Monday, December 26, 2005

making your reader bleed

In the last ten days, I have started and restarted and restarted my new YA, until I was seriously wondering whether I actually owned a single brain cell capable of creating a story that anyone would ever read. I brainstormed with my family (which I never do--I'm totally a do-it-yourself kind of girl), reworked the story, then brainstormed some more. I contemplated trashing the entire story and starting over (every single book I write has a moment or two where I become certain that it's unsalvageable and must be tossed. I think it's a rite of passage). Then finally in one brainstorming session, I created a new twist on my story and my main character, and suddenly more spinoff ideas started forming. I wrote several pages of notes, felt like I'd made some progress, then went back to my story and started rewriting. And it's working! What a brilliant feeling!

And I realized, as usual, that the key development that is finally making the story start to fly is that my main character is starting to develop into a really interesting and compelling character. She's got spunk, she's sympathetic, and I love her. She's not boring, she's got some serious issues and some flaws, but she's compelling, and I adore her, reminding me that no matter how good my plot is, the thing that makes any book compelling is the characters, even if it's a mainstream thriller heavy on the plot.

The simple truth is that your reader MUST care what happens to your character. They don't have to like them (though that helps), but they MUST care what happens to them.

Think of it this way: you get a call from a friend who heard that your fifth grade teacher died suddenly in a car accident after crashing into the abominable snowman. You never liked your teacher, you haven't thought of her in the 10 years since you were in the class. So, you're mildly interested in the fact she died, but really, you're much more interested in the fact that the abominable snowman actually exists. But when your dog runs in the room trailing the remains of the presentation you were up all night working on, you forget about your old teacher and the Yeti and chase your dog upstairs, threatening to withhold all ball playing for at least a week if he won't relinquish it.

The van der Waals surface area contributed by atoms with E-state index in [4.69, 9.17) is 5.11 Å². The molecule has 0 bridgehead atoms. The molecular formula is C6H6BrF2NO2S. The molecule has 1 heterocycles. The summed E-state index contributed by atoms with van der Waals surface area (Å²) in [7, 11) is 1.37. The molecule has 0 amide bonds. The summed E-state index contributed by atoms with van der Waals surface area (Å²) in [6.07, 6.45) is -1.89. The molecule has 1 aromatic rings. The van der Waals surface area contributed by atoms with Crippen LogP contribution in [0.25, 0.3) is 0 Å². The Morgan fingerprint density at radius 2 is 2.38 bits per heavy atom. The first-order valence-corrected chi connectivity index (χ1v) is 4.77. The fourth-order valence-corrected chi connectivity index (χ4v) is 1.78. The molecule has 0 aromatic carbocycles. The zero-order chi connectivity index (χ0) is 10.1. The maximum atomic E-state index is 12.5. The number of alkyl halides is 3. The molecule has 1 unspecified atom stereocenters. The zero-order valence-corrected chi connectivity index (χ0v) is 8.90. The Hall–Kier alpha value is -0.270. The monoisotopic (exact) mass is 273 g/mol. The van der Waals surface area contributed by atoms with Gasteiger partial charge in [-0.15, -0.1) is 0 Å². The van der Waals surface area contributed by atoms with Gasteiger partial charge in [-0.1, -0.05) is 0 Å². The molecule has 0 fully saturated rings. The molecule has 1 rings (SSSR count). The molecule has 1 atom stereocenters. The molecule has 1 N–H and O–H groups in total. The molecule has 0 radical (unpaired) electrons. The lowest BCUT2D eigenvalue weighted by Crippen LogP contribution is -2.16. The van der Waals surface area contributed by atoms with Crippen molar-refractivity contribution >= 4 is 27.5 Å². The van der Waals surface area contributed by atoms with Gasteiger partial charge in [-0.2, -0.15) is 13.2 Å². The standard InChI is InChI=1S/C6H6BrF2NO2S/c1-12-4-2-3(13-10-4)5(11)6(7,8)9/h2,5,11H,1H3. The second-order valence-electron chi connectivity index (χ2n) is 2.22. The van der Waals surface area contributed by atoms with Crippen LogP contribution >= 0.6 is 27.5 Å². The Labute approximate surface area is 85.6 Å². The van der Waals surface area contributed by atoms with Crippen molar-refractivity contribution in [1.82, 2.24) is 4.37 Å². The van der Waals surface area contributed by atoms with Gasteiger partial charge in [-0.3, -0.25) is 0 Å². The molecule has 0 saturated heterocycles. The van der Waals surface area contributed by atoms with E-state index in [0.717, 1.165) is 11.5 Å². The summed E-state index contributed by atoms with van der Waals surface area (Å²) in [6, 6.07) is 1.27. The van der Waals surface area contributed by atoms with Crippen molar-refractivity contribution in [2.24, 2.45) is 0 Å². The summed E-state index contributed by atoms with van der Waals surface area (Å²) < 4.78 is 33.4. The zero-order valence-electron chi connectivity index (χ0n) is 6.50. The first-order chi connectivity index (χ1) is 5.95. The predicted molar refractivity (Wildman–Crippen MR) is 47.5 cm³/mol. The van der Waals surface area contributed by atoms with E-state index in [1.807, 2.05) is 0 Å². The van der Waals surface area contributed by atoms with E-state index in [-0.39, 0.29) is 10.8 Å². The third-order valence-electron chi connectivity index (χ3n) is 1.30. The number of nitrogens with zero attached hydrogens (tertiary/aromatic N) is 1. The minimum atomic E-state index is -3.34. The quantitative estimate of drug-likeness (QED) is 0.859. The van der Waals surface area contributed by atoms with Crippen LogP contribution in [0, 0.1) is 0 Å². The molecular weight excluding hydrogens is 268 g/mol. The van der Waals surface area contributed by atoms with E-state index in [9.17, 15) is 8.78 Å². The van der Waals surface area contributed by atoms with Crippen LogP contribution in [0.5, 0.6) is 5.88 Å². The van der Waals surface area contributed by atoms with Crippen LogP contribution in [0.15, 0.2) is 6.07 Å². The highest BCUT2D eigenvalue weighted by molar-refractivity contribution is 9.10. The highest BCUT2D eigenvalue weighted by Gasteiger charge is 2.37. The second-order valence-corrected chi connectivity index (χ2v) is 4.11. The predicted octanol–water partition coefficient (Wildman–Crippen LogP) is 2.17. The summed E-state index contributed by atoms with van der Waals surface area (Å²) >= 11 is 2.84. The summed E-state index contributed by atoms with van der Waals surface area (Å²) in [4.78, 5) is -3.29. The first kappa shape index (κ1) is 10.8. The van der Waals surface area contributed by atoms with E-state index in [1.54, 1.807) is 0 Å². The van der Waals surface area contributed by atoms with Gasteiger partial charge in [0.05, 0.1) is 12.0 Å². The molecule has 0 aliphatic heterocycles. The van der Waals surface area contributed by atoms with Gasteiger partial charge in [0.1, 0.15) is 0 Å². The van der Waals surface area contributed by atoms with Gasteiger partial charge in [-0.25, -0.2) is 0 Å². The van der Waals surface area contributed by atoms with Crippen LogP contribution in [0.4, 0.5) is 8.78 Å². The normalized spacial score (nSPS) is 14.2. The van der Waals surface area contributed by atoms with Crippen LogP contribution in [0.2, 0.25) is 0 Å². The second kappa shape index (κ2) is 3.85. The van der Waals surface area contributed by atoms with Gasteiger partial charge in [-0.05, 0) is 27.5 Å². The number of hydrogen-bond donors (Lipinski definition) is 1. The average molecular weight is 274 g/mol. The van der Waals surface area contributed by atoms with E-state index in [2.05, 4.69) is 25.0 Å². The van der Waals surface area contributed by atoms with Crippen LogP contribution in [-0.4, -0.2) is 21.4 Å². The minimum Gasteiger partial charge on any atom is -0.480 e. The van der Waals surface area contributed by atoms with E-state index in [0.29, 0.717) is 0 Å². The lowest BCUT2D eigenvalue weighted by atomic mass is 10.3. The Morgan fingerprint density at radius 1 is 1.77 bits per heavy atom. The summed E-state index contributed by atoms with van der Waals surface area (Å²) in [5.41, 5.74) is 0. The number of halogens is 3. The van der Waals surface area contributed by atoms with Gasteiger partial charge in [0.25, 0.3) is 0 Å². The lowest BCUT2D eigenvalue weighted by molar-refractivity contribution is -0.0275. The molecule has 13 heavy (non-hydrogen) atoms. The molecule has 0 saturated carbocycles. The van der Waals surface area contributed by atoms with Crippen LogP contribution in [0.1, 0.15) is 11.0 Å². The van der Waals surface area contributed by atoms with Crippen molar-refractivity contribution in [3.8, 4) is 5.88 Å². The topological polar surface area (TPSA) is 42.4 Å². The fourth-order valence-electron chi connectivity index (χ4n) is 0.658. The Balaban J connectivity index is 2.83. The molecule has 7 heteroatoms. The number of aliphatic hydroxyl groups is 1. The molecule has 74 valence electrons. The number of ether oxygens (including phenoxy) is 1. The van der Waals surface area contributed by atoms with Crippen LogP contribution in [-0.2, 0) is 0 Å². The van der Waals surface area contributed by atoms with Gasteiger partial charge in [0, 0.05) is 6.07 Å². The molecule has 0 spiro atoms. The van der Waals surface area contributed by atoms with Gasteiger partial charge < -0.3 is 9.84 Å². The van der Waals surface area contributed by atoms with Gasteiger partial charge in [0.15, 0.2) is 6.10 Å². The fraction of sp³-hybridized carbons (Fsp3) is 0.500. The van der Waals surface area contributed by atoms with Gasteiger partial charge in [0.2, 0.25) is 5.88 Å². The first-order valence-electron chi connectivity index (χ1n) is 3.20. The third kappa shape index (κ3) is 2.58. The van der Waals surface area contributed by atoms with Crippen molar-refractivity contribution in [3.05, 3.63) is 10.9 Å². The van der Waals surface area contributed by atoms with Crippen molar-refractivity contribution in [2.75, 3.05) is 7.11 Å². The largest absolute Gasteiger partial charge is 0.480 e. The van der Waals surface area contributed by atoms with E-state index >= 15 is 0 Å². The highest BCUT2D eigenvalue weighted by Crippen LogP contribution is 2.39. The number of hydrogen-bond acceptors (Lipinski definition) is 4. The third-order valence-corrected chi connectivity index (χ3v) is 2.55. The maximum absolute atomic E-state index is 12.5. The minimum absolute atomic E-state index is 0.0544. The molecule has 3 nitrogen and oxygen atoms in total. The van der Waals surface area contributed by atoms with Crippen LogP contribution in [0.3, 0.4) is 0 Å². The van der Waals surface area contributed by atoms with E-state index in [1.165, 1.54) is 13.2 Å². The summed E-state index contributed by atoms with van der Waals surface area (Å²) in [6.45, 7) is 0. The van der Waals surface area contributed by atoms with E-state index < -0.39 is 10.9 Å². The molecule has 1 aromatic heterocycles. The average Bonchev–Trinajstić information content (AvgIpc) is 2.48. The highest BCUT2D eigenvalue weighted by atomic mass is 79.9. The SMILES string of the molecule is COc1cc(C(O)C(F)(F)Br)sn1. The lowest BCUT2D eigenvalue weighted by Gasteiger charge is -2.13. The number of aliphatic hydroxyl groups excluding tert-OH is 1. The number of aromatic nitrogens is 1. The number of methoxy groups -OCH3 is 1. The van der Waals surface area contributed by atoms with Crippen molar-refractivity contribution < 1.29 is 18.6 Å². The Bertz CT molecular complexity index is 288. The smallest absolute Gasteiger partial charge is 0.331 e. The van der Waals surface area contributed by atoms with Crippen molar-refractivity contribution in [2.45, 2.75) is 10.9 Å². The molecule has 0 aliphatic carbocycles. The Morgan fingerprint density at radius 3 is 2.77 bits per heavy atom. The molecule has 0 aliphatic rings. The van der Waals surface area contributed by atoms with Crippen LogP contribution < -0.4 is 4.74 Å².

Now, imagine you get the call from a friend who says that your best friend has just died in a car accident after crashing into the abominable snowman. Reaction? You could care less about the abominable snowman, other than to hate it because it killed your friend. Dumb hairy beast deserves to be extinct. Your dog runs into the room trailing the remains of the presentation you were up all night working on, and you stare at him and realize how little work actually matters in the grand scheme of things, because you're too shaken up by your friend's death to care at all if your boss hates you.

The only difference in these two scenarios is in how much you care about the person who died.

It's the same in a book. Your reader has to bleed with that character, has to feel that character in their heart and soul and worry about them. If you don't have that, nothing else matters.

It took me a long time to really believe that. I was so into plotting and twists, and (surprise, surprise) I couldn't sell a thing. It wasn't until I started really focusing on character that things started to happen. I still have to remind myself how important character is, but I can SO tell the difference when my characters finally become compelling.

That's where I am right now. The protagonist in my teen book just became compelling. Which means, now the fun begins.


At 6:02 AM, Blogger MaryF said...

You know, I just noticed this in one of the GH entries I'm reading. Very interesting plot, cardboard characters.

At 3:00 PM, Blogger Trish Milburn said...

I'm glad the YA has started to click.


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